One night back in May, I went to sleep with perfectly normal blood pressure, an unremarkable 120/80. The next day, I woke up in a blood pressure danger zone. What happened? My blood pressure didn't spike overnight; instead, government officials issued revised blood pressure guidelines that included a new category: prehypertension.
Anyone with a systolic (top number) reading of 120 or over, or a diastolic (bottom) reading of 80 or over, now has prehypertension, which means we're at increased risk of heart disease and stroke.
Between those of us with newly-minted prehypertension (some 23% of the population), and people who have full-blown hypertension (at least another 25%), danger-zone blood pressure is an emerging epidemic in this country. Nearly half of all American adults over 18 are in one category or the other.
Are so many of us really so unhealthy? I'm only 36. I run three miles every other day. (Well, okay, sometimes I skip a day.) I almost never eat fried foods. I'm just one of thousands of people in their 30s, 40s and 50s who thought we were paragons of health until the new numbers were released. Are the doctors just trying to scare us?
"This is a wake-up call. We've changed what normal is, because we now know that blood pressure in the prehypertension range is not normal," says Sheldon Sheps, MD, medical editor of MayoClinic.com's High Blood Pressure Center. He served on the committee that drafted the new guidelines.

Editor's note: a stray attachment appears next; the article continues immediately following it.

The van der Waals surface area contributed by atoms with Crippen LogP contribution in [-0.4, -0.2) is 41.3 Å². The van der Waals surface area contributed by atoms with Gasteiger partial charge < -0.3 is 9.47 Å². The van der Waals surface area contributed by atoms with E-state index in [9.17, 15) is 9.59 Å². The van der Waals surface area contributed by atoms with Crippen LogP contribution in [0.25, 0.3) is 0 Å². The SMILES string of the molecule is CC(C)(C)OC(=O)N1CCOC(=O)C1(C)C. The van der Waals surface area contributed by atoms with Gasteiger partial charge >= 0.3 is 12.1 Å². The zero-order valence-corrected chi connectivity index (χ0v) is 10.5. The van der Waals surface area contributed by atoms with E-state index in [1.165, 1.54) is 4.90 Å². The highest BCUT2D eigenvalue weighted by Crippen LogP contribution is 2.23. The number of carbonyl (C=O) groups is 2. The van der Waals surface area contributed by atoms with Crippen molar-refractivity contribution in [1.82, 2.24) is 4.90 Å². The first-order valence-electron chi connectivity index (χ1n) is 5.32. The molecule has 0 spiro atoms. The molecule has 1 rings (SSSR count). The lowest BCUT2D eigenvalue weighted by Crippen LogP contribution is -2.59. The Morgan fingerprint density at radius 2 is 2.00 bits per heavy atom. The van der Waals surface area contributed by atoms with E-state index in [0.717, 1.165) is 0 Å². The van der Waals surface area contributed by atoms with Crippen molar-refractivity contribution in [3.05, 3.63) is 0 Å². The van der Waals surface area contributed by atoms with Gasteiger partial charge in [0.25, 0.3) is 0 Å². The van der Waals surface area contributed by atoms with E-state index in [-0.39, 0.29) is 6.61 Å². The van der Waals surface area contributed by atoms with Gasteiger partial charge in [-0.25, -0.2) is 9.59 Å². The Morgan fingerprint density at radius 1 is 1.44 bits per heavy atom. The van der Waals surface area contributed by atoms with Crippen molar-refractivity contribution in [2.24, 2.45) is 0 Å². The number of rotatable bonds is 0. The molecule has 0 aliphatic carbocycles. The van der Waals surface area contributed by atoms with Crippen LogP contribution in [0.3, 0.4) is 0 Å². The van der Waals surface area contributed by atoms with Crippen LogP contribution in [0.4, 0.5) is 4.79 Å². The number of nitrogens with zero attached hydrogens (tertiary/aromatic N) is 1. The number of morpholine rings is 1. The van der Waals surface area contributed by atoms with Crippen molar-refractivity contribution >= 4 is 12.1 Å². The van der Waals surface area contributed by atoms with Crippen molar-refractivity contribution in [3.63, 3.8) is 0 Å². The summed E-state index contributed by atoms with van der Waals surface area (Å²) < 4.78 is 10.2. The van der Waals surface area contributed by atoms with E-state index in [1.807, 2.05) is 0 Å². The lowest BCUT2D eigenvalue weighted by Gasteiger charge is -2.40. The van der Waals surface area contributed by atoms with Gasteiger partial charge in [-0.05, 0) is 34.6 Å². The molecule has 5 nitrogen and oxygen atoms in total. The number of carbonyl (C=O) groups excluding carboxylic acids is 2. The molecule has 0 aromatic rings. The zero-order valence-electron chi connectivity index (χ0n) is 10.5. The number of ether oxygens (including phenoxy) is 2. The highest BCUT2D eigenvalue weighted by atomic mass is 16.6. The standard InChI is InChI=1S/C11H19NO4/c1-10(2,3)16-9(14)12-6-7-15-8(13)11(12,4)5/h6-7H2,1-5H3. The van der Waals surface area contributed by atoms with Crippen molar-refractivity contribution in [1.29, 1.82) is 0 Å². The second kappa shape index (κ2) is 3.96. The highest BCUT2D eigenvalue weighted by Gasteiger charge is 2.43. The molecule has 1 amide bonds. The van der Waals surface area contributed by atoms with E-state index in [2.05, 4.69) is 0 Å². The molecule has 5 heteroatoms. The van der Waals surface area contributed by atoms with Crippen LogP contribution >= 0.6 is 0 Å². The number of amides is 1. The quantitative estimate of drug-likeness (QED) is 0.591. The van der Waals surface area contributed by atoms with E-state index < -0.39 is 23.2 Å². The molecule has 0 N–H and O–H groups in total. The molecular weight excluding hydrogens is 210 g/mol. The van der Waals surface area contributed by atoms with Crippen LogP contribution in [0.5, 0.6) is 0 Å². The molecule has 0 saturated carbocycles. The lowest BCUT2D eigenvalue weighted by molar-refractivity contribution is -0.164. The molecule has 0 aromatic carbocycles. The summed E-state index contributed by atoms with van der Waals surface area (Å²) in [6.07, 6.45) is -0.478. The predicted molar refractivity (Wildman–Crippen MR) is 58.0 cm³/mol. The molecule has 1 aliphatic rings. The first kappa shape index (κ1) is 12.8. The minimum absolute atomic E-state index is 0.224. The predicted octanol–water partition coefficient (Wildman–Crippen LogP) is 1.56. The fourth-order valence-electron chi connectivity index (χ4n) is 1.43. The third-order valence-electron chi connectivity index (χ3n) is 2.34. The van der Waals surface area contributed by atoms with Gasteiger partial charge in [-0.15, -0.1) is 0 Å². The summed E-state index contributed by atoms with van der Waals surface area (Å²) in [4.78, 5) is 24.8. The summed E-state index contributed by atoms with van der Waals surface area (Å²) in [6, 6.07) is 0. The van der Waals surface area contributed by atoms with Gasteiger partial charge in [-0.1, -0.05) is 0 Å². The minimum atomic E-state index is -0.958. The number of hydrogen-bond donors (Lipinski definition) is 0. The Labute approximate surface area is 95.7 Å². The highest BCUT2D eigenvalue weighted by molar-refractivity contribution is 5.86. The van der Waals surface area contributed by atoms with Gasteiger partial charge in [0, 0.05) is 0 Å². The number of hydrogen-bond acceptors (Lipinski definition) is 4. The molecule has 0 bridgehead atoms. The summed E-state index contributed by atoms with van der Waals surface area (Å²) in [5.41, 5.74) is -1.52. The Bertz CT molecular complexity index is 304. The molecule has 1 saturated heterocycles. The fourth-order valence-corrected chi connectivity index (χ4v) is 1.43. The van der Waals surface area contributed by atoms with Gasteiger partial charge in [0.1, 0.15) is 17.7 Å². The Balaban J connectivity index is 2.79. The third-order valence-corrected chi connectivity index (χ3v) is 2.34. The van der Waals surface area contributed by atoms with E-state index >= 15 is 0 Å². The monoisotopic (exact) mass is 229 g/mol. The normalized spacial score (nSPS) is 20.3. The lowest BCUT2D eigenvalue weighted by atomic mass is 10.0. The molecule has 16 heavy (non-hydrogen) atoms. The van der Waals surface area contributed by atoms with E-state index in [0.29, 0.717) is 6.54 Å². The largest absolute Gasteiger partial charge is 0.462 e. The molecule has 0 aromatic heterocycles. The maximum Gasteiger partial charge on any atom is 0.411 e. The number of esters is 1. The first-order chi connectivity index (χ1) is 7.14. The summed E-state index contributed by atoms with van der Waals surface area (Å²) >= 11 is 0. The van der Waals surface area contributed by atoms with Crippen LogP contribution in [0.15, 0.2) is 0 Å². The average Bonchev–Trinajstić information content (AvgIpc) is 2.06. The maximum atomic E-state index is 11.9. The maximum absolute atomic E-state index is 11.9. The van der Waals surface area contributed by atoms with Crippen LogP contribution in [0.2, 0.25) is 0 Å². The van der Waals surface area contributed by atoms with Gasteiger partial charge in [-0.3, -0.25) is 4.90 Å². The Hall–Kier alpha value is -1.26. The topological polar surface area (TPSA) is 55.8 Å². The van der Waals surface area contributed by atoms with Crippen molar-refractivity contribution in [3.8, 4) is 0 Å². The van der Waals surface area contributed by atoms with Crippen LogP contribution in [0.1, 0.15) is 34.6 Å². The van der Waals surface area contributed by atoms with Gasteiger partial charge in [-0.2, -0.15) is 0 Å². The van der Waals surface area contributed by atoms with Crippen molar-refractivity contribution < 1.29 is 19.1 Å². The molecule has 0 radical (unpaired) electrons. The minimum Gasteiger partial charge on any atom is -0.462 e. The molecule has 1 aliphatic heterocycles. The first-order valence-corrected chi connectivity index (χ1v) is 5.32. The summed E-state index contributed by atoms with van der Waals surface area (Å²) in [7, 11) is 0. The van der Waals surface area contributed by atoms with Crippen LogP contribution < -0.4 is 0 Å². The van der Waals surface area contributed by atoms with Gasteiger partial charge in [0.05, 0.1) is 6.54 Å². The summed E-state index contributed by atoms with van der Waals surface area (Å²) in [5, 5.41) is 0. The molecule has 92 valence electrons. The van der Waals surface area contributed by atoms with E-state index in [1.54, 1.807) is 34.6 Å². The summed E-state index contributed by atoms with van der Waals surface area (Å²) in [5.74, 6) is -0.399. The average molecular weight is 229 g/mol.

"There is increasing evidence of the relationship between an elevated blood pressure and future problems with heart attack and stroke. With each level of increase in pressure, you get increased risk," he tells WebMD. Consider these startling statistics:
Starting as low as 115/75, the risk of heart attack and stroke doubles for every 20-point jump in systolic blood pressure or every 10-point rise in diastolic blood pressure.
People with blood pressure levels between 120/80 and 140/90 - levels once considered normal - have twice the risk of heart disease as those with low blood pressure.
And people with blood pressure above 140/90 - the definition of high blood pressure -have four times the risk of heart disease as people with low blood pressure.
"We've also learned that people age 55 and older, who currently have normal blood pressure, have a 90% risk of developing high blood pressure down the road," says Aram Chobanian, MD, Dean of Boston University School of Medicine, who chaired the guidelines committee.